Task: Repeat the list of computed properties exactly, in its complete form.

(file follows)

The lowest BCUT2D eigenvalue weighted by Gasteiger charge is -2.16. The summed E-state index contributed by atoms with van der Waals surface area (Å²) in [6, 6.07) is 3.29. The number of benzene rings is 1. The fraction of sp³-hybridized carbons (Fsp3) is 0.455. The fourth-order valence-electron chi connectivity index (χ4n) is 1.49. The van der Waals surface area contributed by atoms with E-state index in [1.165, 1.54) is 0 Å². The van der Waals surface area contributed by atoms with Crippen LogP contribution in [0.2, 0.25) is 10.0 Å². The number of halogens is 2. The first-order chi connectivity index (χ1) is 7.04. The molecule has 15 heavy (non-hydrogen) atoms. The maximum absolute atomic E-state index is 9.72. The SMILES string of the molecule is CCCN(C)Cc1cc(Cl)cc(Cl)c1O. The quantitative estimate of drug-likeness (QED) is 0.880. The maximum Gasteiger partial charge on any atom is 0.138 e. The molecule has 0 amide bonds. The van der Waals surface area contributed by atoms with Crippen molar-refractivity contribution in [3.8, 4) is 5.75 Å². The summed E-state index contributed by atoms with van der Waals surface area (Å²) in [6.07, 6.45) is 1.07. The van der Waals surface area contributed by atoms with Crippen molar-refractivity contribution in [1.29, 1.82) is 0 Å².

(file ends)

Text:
The lowest BCUT2D eigenvalue weighted by Gasteiger charge is -2.16. The summed E-state index contributed by atoms with van der Waals surface area (Å²) in [6, 6.07) is 3.29. The number of benzene rings is 1. The fraction of sp³-hybridized carbons (Fsp3) is 0.455. The fourth-order valence-electron chi connectivity index (χ4n) is 1.49. The van der Waals surface area contributed by atoms with E-state index in [1.165, 1.54) is 0 Å². The van der Waals surface area contributed by atoms with Crippen LogP contribution in [0.2, 0.25) is 10.0 Å². The number of halogens is 2. The first-order chi connectivity index (χ1) is 7.04. The molecule has 15 heavy (non-hydrogen) atoms. The maximum absolute atomic E-state index is 9.72. The SMILES string of the molecule is CCCN(C)Cc1cc(Cl)cc(Cl)c1O. The quantitative estimate of drug-likeness (QED) is 0.880. The maximum Gasteiger partial charge on any atom is 0.138 e. The molecule has 0 amide bonds. The van der Waals surface area contributed by atoms with Crippen molar-refractivity contribution in [3.8, 4) is 5.75 Å². The summed E-state index contributed by atoms with van der Waals surface area (Å²) in [6.07, 6.45) is 1.07. The van der Waals surface area contributed by atoms with Crippen molar-refractivity contribution in [1.29, 1.82) is 0 Å².